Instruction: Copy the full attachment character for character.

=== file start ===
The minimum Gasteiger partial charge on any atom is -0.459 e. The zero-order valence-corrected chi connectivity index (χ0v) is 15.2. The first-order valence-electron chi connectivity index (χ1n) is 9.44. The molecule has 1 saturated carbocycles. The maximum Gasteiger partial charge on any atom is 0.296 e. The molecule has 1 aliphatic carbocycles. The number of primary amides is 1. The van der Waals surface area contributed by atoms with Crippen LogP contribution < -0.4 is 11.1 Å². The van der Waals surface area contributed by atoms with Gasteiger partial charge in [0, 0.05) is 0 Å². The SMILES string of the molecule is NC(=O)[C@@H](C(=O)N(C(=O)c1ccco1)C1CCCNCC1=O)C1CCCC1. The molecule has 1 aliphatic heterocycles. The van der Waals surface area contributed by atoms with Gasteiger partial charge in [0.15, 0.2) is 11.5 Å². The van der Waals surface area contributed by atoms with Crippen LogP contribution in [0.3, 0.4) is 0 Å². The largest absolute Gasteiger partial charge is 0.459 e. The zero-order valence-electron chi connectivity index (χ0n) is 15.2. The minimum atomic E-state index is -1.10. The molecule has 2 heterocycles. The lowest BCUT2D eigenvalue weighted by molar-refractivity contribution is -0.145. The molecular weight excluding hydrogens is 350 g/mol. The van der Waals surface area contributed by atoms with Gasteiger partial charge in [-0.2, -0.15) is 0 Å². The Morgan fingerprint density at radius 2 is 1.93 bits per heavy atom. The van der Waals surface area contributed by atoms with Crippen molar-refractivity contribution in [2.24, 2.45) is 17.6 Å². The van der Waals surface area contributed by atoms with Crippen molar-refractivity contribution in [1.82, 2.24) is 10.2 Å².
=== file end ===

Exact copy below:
The minimum Gasteiger partial charge on any atom is -0.459 e. The zero-order valence-corrected chi connectivity index (χ0v) is 15.2. The first-order valence-electron chi connectivity index (χ1n) is 9.44. The molecule has 1 saturated carbocycles. The maximum Gasteiger partial charge on any atom is 0.296 e. The molecule has 1 aliphatic carbocycles. The number of primary amides is 1. The van der Waals surface area contributed by atoms with Crippen LogP contribution < -0.4 is 11.1 Å². The van der Waals surface area contributed by atoms with Gasteiger partial charge in [0, 0.05) is 0 Å². The SMILES string of the molecule is NC(=O)[C@@H](C(=O)N(C(=O)c1ccco1)C1CCCNCC1=O)C1CCCC1. The molecule has 1 aliphatic heterocycles. The van der Waals surface area contributed by atoms with Gasteiger partial charge in [0.15, 0.2) is 11.5 Å². The van der Waals surface area contributed by atoms with Crippen LogP contribution in [0.3, 0.4) is 0 Å². The largest absolute Gasteiger partial charge is 0.459 e. The zero-order valence-electron chi connectivity index (χ0n) is 15.2. The minimum atomic E-state index is -1.10. The molecule has 2 heterocycles. The lowest BCUT2D eigenvalue weighted by molar-refractivity contribution is -0.145. The molecular weight excluding hydrogens is 350 g/mol. The van der Waals surface area contributed by atoms with Gasteiger partial charge in [-0.2, -0.15) is 0 Å². The Morgan fingerprint density at radius 2 is 1.93 bits per heavy atom. The van der Waals surface area contributed by atoms with Crippen molar-refractivity contribution in [2.24, 2.45) is 17.6 Å². The van der Waals surface area contributed by atoms with Crippen molar-refractivity contribution in [1.82, 2.24) is 10.2 Å².